I hate to break it to you, but [insert country name] does not exist. Basically, it doesn’t make any sense that something a group of people decide to imagine ‘exists’. If a group of children gets together to play doctors, why is their hospital not real but that of adult people is? We may answer that adults engage in serious or large-scale activities, but this is not a fundamental or qualitative difference.
Many would argue that the activity resulting from the belief in a country proves its existence. However, this fallacy implies not only that the children’s hospital also exists, but that it exists all the more, given that countries lack the observable, physical integrity of a hospital. Besides, hospitals are for curing people, but what are countries for? Sure, some great geographical areas can be called countries based on their natural attributes, but that is not the same thing as the political regions I am here referring to.
It is no accident that the countries in a continent share frontiers. You never see a country here and a country there surrounded by no man’s land. The land is always someone’s. Once upon a time, people A came and declared, “this is the people’s land”, and their land just didn’t get as big as the continent because they couldn’t beat people B, who claimed exactly the same.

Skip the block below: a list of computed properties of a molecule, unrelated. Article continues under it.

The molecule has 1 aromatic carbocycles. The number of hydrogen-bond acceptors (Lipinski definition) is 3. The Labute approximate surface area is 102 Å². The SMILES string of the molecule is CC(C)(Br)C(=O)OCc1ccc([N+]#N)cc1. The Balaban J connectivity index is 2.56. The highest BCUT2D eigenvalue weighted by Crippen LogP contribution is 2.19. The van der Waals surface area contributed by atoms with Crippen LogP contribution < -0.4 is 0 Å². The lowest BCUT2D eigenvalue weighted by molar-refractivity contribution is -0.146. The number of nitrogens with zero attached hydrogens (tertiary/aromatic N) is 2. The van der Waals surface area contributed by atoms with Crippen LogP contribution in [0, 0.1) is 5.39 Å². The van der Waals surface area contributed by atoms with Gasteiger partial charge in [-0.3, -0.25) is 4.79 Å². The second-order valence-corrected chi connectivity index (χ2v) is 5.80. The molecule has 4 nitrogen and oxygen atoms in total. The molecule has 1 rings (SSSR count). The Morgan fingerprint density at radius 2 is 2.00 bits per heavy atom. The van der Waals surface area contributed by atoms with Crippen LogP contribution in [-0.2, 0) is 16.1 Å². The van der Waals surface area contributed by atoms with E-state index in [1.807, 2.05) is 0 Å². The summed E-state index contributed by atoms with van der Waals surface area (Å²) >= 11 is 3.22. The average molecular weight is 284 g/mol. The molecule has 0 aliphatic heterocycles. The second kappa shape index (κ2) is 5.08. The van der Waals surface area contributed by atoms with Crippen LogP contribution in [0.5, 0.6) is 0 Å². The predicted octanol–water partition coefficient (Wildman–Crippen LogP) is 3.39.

Yuval Noah Harari has noticed this and written a best-seller, Sapiens, on how human beings have come to dominate the planet because these sorts of declarations are the way in which they linguistically ‘cooperate’. Yet, clearly, this kind of activity isn’t exactly cooperative.
Most adult people love to feel reassured in their illusions of punishment and reward, just as most children love to believe in Santa Claus. But their country does not exist, and it is not cooperative. One of the ways in which thinkers such as Harari continue to reassure you is by speaking of functional social fictions like money. Still, you do not see a single money being used by the entire planet, which would seem to be the rational thing for a cooperative animal. On the contrary, you see a multiplicity of ‘moneys’ that benefit people A or people B; and this works because people A largely believe in ‘money A’, people B largely believe in ‘money B’, neither believes in the other’s ‘money’, and both want the other to believe in theirs. As I have explained, this is because those things aren’t really money but credit. Gold and silver are money, and so are bitcoins and cowrie shells. What happens is that the dollar, the ruble and other forms of credit are made in the image of money, just like Monopoly money.
Let’s explore this way of confounding social properties with natural ones a bit further by quoting Harari:
States are rooted in common national myths. Two Serbs who have never met might risk their lives to save one another because both believe in the existence of the Serbian nation, the Serbian homeland and the Serbian flag. Judicial systems are rooted in common legal myths. Two lawyers who have never met can nevertheless combine efforts to defend a complete stranger because they both believe in the existence of laws, justice, human rights, and money paid out in fees.